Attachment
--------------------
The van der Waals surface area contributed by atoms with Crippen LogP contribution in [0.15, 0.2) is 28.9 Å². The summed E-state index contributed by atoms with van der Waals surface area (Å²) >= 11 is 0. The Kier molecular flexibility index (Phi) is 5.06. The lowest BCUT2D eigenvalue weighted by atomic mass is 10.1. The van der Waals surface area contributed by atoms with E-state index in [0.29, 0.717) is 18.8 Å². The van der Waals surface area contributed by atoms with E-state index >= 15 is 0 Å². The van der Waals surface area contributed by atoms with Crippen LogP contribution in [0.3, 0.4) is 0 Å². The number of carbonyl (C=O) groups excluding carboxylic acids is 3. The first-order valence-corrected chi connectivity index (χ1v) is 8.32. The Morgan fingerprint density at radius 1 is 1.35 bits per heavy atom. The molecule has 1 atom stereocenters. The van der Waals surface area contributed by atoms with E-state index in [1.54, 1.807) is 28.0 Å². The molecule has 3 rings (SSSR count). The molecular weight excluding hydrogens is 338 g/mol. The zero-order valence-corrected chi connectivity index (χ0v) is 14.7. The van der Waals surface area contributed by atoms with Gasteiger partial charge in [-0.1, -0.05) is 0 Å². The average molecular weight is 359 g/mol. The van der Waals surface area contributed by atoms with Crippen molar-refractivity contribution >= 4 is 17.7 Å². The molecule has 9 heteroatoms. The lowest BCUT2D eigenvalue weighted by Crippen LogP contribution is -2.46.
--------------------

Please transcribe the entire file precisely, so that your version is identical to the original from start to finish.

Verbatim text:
The van der Waals surface area contributed by atoms with Crippen LogP contribution in [0.15, 0.2) is 28.9 Å². The summed E-state index contributed by atoms with van der Waals surface area (Å²) >= 11 is 0. The Kier molecular flexibility index (Phi) is 5.06. The lowest BCUT2D eigenvalue weighted by atomic mass is 10.1. The van der Waals surface area contributed by atoms with E-state index in [0.29, 0.717) is 18.8 Å². The van der Waals surface area contributed by atoms with E-state index >= 15 is 0 Å². The van der Waals surface area contributed by atoms with Crippen LogP contribution in [0.3, 0.4) is 0 Å². The number of carbonyl (C=O) groups excluding carboxylic acids is 3. The first-order valence-corrected chi connectivity index (χ1v) is 8.32. The Morgan fingerprint density at radius 1 is 1.35 bits per heavy atom. The molecule has 1 atom stereocenters. The van der Waals surface area contributed by atoms with E-state index in [1.54, 1.807) is 28.0 Å². The molecule has 3 rings (SSSR count). The molecular weight excluding hydrogens is 338 g/mol. The zero-order valence-corrected chi connectivity index (χ0v) is 14.7. The van der Waals surface area contributed by atoms with Gasteiger partial charge in [-0.1, -0.05) is 0 Å². The average molecular weight is 359 g/mol. The van der Waals surface area contributed by atoms with Crippen molar-refractivity contribution >= 4 is 17.7 Å². The molecule has 9 heteroatoms. The lowest BCUT2D eigenvalue weighted by Crippen LogP contribution is -2.46.